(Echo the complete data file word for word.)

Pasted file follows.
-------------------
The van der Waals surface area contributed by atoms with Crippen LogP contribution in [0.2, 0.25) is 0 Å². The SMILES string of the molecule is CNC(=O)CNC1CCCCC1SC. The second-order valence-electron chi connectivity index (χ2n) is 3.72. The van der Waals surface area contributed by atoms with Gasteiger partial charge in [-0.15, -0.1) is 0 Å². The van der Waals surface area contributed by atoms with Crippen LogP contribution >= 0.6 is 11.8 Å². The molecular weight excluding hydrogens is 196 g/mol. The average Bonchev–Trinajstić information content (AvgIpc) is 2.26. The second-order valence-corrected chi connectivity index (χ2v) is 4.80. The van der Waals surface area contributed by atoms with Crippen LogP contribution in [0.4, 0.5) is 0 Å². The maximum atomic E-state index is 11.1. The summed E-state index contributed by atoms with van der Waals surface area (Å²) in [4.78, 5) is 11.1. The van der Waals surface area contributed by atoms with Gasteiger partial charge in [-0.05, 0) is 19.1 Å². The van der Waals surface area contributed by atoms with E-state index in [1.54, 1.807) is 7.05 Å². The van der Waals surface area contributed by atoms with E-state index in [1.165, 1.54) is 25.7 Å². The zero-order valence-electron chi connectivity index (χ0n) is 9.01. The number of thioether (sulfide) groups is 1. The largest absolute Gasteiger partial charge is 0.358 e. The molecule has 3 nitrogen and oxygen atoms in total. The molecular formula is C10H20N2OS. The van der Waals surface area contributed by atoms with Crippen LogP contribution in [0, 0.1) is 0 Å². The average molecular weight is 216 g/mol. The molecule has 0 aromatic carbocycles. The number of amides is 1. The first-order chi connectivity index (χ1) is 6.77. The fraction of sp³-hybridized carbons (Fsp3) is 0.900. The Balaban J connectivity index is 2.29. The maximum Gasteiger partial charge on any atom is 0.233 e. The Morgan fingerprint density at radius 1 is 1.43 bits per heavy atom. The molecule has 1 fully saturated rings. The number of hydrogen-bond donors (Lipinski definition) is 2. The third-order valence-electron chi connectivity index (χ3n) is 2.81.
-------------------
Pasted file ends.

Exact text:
The van der Waals surface area contributed by atoms with Crippen LogP contribution in [0.2, 0.25) is 0 Å². The SMILES string of the molecule is CNC(=O)CNC1CCCCC1SC. The second-order valence-electron chi connectivity index (χ2n) is 3.72. The van der Waals surface area contributed by atoms with Gasteiger partial charge in [-0.15, -0.1) is 0 Å². The van der Waals surface area contributed by atoms with Crippen LogP contribution >= 0.6 is 11.8 Å². The molecular weight excluding hydrogens is 196 g/mol. The average Bonchev–Trinajstić information content (AvgIpc) is 2.26. The second-order valence-corrected chi connectivity index (χ2v) is 4.80. The van der Waals surface area contributed by atoms with Crippen LogP contribution in [0.4, 0.5) is 0 Å². The maximum atomic E-state index is 11.1. The summed E-state index contributed by atoms with van der Waals surface area (Å²) in [4.78, 5) is 11.1. The van der Waals surface area contributed by atoms with Gasteiger partial charge in [-0.05, 0) is 19.1 Å². The van der Waals surface area contributed by atoms with E-state index in [1.54, 1.807) is 7.05 Å². The van der Waals surface area contributed by atoms with E-state index in [1.165, 1.54) is 25.7 Å². The zero-order valence-electron chi connectivity index (χ0n) is 9.01. The number of thioether (sulfide) groups is 1. The largest absolute Gasteiger partial charge is 0.358 e. The molecule has 3 nitrogen and oxygen atoms in total. The molecular formula is C10H20N2OS. The van der Waals surface area contributed by atoms with Crippen LogP contribution in [0, 0.1) is 0 Å². The average molecular weight is 216 g/mol. The molecule has 0 aromatic carbocycles. The number of amides is 1. The first-order chi connectivity index (χ1) is 6.77. The fraction of sp³-hybridized carbons (Fsp3) is 0.900. The Balaban J connectivity index is 2.29. The maximum Gasteiger partial charge on any atom is 0.233 e. The Morgan fingerprint density at radius 1 is 1.43 bits per heavy atom. The molecule has 1 fully saturated rings. The number of hydrogen-bond donors (Lipinski definition) is 2. The third-order valence-electron chi connectivity index (χ3n) is 2.81.